Piracy, consumer purchasing power and consumer preferences are among the stumbling blocks for the sector
by ANIS HAZIM / Pic by TMR GRAPHIC
PIRACY is seen as the biggest stumbling block to the global streaming players’ expansion in Asia as purchasing power for much of the population is below developed economies.
The streaming giants whoever need to expand in the region to gain critical mass need to work with local players to achieve this aim.
The expansion is driven by the fact that content costs are rising while TV revenues are under pressure.
CGS-CIMB Securities Sdn Bhd analyst Kamarul Anwar believes the low incomes factor could be the reason why free video-hosting platforms such as YouTube and TikTok have nabbed a lion’s share of user engagement time in emerging Asia markets.
He added that consumer predilections in the region also veer towards local and Korean programming.
“Media Partners Asia’s (MPA) data-consulting subsidiary, AMPD Research, found the time subscription video-on-demand (SVOD) subscribers in major Asia markets spend on English-language content was hardly half of the total streaming minutes in January to August 2021,” noted Kamarul in a report last week.
Although the road to amass subscribers in Asia is filled with speed bumps, the viewers continuously shift to the over-the-top format.
This has led MPA to project Asia Pacific’s video industry revenue in 2021-2026 to rise at a 4% compound annual growth rate to US$88 billion (RM366.08 billion).
“In our view, the US’ streaming giants would need to enlist local media companies to grow in Asia,” he noted.
According to him, Astro Malaysia Holdings Bhd is looking to partner with up to 15 third-party SVOD services, fashioning itself as the Netflix of the pre-Disney+ and HBO Max era in the mid-2010s, which houses all the content in the streaming library.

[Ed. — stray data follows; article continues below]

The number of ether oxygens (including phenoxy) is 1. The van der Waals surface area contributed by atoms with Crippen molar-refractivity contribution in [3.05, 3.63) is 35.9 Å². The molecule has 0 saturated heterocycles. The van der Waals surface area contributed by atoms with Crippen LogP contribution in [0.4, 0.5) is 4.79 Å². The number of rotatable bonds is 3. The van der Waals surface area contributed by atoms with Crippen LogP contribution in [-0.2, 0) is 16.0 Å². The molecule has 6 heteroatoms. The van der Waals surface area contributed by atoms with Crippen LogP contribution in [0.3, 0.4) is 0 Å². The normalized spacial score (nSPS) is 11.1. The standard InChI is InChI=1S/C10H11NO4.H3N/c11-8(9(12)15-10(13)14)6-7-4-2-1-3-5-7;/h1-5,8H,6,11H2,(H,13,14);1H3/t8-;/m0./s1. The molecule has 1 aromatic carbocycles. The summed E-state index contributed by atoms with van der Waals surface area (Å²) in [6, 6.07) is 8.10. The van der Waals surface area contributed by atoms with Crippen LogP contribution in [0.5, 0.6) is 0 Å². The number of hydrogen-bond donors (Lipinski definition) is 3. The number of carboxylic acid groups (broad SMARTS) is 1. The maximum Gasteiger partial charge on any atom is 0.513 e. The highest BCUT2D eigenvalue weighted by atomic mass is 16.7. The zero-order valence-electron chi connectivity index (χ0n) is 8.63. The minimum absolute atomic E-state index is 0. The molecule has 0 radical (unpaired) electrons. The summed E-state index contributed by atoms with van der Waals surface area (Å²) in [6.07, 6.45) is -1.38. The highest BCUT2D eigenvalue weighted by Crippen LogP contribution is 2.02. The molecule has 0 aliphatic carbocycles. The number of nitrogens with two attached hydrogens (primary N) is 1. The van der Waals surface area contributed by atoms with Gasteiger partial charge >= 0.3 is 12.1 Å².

“We believe Astro’s pay-TV and streaming hybrid strategy could help win back some of its estimated 757,485 lapsed subscribers. We estimate its subscription revenue to rise 2.8% to 13.6% year-on-year (YoY) in the financial year of 2022 to 2024 forecast (FY22-24F),” the analyst forecast.
Kamarul expects Media Prima Bhd’s production arm to become one of the group’s growth engines, as international SVOD players need local content to attract Malaysian subscribers and viewers.
Notably, local media stocks’ market capitalisations have wilted for years due to fears of losing out to the digital influx.
CGS-CIMB believes this will remain more relevant than ever in the global “streaming war”.
“Astro is trading at a 75.9% discount to the global pay-TV and streaming giants’ of the calendar year (CY) of 2022F enterprise value/ Ebitda of 19.7 times.
“Media Prima is trading at 0.9 times CY22F price-to-book value, which we believe is unjustified for a company that has convincingly broken away from multi-year losses,” Kamarul stated.
With more streaming players gunning for digital advertising dollars, CGS-CIMB expects unfavourable news for news-based media organisations such as Star Media Group Bhd and Media Chinese International Ltd (MCIL).
Revenues for Star and MCIL have been on precipitous declines because their digital ads could not make up for the receding print ad sales, the broker noted.
The downside risk for the media sector includes the continuous video piracy to plague Malaysia and growth in Astro’s subscription revenue for YoY.
At the same time, Media Prima’s content sales are the sector’s catalysts.